'Money or trophies' for Kris Boyd

WHETHER it comes to assessing his own status or the merits of others, Rangers midfielder Lee McCulloch, who will face Hamilton Accies in today's Active Nation Scottish Cup tie at New Douglas Park, is nothing if not frank.

The 31-year-old has no illusions when it comes to his place in the pantheon of Ibrox greats: he knows he isn't in it.

Lee is content to describe himself as a journeyman but, while he rates team-mate Kris Boyd highly, he is just as aware of the striker's limitations. Essentially, he understands that Boyd is not good enough to interest the clubs likely to be among the honours down south.

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McCulloch, who has tasted (and enjoyed) life in the bottom half of the Premier League with Wigan Athletic, now believes that the 26-year-old must choose between earning astronomic sums with also-rans in England or picking up silverware at Ibrox. While recognising that even Heather Mills McCartney would not turn up her nose at the 1 million annual salary currently on offer from Rangers, McCulloch is aware that Boyd could earn much more in England.

"I honestly don't know what he's thinking but I just hope that he stays," he said. "He proves every year that he's the best in Scotland when it comes to scoring goals and I don't know if he'll ever find another club as good as Rangers.

"It probably comes down to that: money or trophies. Every player wants to win things so it depends where he might go but if he stays here he's going to be worshipped by the fans and he'll be challenging to win things every season.

"For me, keeping Kris should be our top priority. He's been one of our best players this season and everyone in the dressing room is keeping their fingers crossed that we can come to some sort of deal. However, it's up to whoever is acting on the club's behalf to give Kris the deal he's wanting."

And therein lies the problem. While Sir David Murray remains Rangers' majority shareholder, he has had the running of the club taken out of his hands and the opaque nature of the decision-making process at Ibrox means that McCulloch's version of the stark choice Boyd must make is most likely the most accurate depiction of events.

In normal circumstances, a club will make an initial offer to a player coming out of contract as a basis for negotiation, after which discussions involving bluff and compromise will result in a conclusion, successful or otherwise.

Rangers' financial problems, though, mean that it is most certainly not business as usual at Ibrox.

Boyd is the only player on the staff whose contract expires at the end of this campaign who has been made an offer and no-one can currently say with confidence that the deal on the table for him is not of the take-it-or-leave-it variety.

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"The big five in the Premier League make the rest of the clubs in it look small but it's the best league in the world and the revenue available to everyone who's in it means that clubs like ourselves can't compete," said McCulloch.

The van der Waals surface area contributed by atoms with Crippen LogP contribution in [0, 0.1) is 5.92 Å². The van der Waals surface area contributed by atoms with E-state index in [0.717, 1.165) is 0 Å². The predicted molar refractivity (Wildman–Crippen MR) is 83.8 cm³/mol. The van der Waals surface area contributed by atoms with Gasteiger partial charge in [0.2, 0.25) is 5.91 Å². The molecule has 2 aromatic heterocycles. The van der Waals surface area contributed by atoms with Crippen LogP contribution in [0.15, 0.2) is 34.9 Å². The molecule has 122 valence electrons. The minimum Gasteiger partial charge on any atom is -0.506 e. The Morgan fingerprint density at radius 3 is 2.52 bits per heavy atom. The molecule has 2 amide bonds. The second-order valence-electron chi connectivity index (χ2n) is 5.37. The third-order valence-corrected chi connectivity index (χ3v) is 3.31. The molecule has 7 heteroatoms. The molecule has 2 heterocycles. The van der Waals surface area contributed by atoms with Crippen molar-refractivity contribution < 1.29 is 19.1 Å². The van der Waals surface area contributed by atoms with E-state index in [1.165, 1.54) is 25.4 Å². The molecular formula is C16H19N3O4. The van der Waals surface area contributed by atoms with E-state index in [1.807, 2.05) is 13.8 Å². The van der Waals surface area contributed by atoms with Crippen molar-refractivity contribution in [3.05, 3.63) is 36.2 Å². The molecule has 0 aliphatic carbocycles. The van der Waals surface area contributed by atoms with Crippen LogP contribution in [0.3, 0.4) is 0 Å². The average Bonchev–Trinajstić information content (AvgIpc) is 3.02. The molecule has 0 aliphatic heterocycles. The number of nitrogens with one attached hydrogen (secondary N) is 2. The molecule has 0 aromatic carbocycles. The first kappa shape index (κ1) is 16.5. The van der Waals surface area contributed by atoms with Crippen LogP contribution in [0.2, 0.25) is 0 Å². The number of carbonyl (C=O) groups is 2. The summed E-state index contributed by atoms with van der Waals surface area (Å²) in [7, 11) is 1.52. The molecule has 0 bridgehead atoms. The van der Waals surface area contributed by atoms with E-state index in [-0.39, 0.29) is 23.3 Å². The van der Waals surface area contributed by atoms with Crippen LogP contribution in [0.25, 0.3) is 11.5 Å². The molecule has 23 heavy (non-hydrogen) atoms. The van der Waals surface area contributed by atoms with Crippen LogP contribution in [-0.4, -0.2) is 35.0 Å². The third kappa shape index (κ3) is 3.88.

Boyd's immediate future may be shrouded in uncertainty, then, but McCulloch has at least managed to salvage his own Rangers career which even he admits looked dead in the water a year ago.

"It's been up and down for me since I signed three years ago," he said. "That's just life at the Old Firm, especially if you happen to be Scottish. As a Scot I think you hurt a bit more after defeats. Maybe that's unfair on the foreign boys to say that but I think when you've grown up knowing what the club's all about then maybe it does mean a bit more to you.

"Sometimes we try too hard and don't do ourselves any justice. My way of dealing with that is not to allow myself to get too high or too low: I just keep grinding away and hope that the team wins.

"A year ago I probably thought it was unlikely that I'd still be here. I didn't play consistently well last season: I was a bit-part player in a few different positions."

In his four seasons at Ibrox McCulloch has "filled in" up front and at the heart of the defence as well as being deployed in central and wide midfield roles but he has yet to make a role his own. He once considered his versatility a curse but believes now that Rangers' financial problems have transformed it into a blessing.

"It's the only positive I can take from our situation," he said. "Maybe I've been too versatile for my own good in the past and I've certainly never had a set position during my time here and if everyone had always been fit I might not have been in the team. Now, though, because our squad is smaller, the fact I can be moved about is a positive for the gaffer and for me as well. I don't have loads of flair in my play: I'm just a hard worker who tries to do his best."

As they go into today's match Rangers are the only club in Scotland who can win the domestic treble. It's a feat they haven't managed since Alex McLeish's side in 2002-3.

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The club has captured all three trophies on seven occasions but McCulloch is convinced that for the current team to emulate that after being unable to sign a player for three successive transfer windows would easily be the equal of any of their predecessors. "It would be a huge achievement," he said. "At the start of this season, because our Champions League form wasn't so good, we were suddenly the worst team that's ever played in Scotland. But we still have the chance to make this a very successful season and that's a great incentive for us."